Tuesday, 23 August 2016

SumTips: 6 Ways Free Speech Shaped the 2016 Brazil Olympics

Olympic rings with athletesAs the Olympic Summer Games began, a court ruling decided that it would be illegal for the International Olympic Committee or the Brazilian government to remove political protesters from the event. In defense of the decision, Eloisa Machado de Almeida of the Getulio Vargas Foundation argued, “You can’t use ‘keeping harmony’ inside the Olympic venues as a pretext for censorship in Brazil.” Be thankful for this decision, as the protests—political and otherwise—to emerge from this year’s Games have created waves that are far from over:

Marathon silver medalist Feyisa Lilesa finished his 26.2 mile race and accepted his medal with crossed arms over his head, an Oromo gesture used to protest the Ethiopian government. Lilesa has accepted that punishment is likely if he returns to Ethiopia: “The Ethiopian government is killing my people, so I stand with all protests anywhere, as Oromo is my tribe. My relatives are in prison and if they talk about democratic rights they are killed.”

When a penalty cost Mongolian wrestler Ganzorigiin Mandakhnaran the bronze medal, his coaches caused a scene of their own. Upon realizing the turn of events, a trip to the mat to congratulate Mandakhnaran quickly turned into one coach taking off his shirt and the other stripping down to only his underwear; the crowd shouted, “Mongolia!” as the coaches were escorted away.

Iranian activist Darya Safai attended a men’s Iran-Egypt volleyball match with a statement on the fact that she would be prohibited from attending such an event in her home country. Safai held a sign that read: “Let Iranian women enter their stadiums.” Her refusal to leave was enough to diffuse security’s attempt to remove her.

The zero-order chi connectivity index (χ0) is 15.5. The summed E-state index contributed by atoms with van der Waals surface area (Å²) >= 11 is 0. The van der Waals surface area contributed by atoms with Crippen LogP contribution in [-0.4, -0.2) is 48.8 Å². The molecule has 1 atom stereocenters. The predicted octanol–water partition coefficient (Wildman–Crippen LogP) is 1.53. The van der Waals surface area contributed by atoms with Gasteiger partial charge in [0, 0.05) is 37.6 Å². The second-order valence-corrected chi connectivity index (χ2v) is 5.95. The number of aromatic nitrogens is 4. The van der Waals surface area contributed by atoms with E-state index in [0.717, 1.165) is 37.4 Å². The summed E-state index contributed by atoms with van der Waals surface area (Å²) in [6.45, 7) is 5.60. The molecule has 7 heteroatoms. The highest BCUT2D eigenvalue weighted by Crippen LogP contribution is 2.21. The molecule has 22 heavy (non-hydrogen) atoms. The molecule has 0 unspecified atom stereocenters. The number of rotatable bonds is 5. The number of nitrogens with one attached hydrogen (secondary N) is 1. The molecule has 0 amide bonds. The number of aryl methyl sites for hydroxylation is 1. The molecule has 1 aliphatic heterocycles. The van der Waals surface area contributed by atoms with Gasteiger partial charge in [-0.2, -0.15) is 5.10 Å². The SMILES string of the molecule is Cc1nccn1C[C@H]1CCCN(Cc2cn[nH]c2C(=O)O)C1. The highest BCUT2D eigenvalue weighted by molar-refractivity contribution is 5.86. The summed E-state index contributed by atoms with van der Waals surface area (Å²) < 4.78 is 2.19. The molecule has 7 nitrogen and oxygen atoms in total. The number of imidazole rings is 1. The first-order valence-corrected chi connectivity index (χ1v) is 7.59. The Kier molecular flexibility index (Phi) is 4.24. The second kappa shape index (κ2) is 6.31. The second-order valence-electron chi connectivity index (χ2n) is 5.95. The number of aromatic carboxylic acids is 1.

As soon as New Zealand’s Emma Twigg secured her spot in the women’s singles scull, she used her newfound platform to speak out: “After the race I put my hand up and protested, because I simply don’t believe we should be racing in an Olympic Games conditions like that. It was very tricky, today it was more about surviving and not falling out, which is a shame when you come to the Olympics and your first heat is about staying in the boat as opposed to putting it all on the line.” The conditions were enough to toss Serbians Milos Vasic and Nenad Benik into bacteria-infested waters.

American Black Lives Matter activists traveled to Rio de Janeiro to protest alongside Brazilians. “The most important thing that we can do is build together and mobilize our people to spread the word,” said Boston’s Daunasia Yancey. According to Human Rights Watch, ¾ of the 8,000 individuals killed by police in the state of Rio de Janeiro in the past decade have been black males.
As early as June, Brazilian police and firefighters stood at the Rio de Janeiro airport with a simple message: “WELCOME TO HELL: Police and firefighters don’t get paid, whoever comes to Rio de Janeiro will not be safe.”

The 2016 Summer Olympics may be over, but the spirit of protest they have inspired will live on. Speak your mind, surf secure and stay Rando!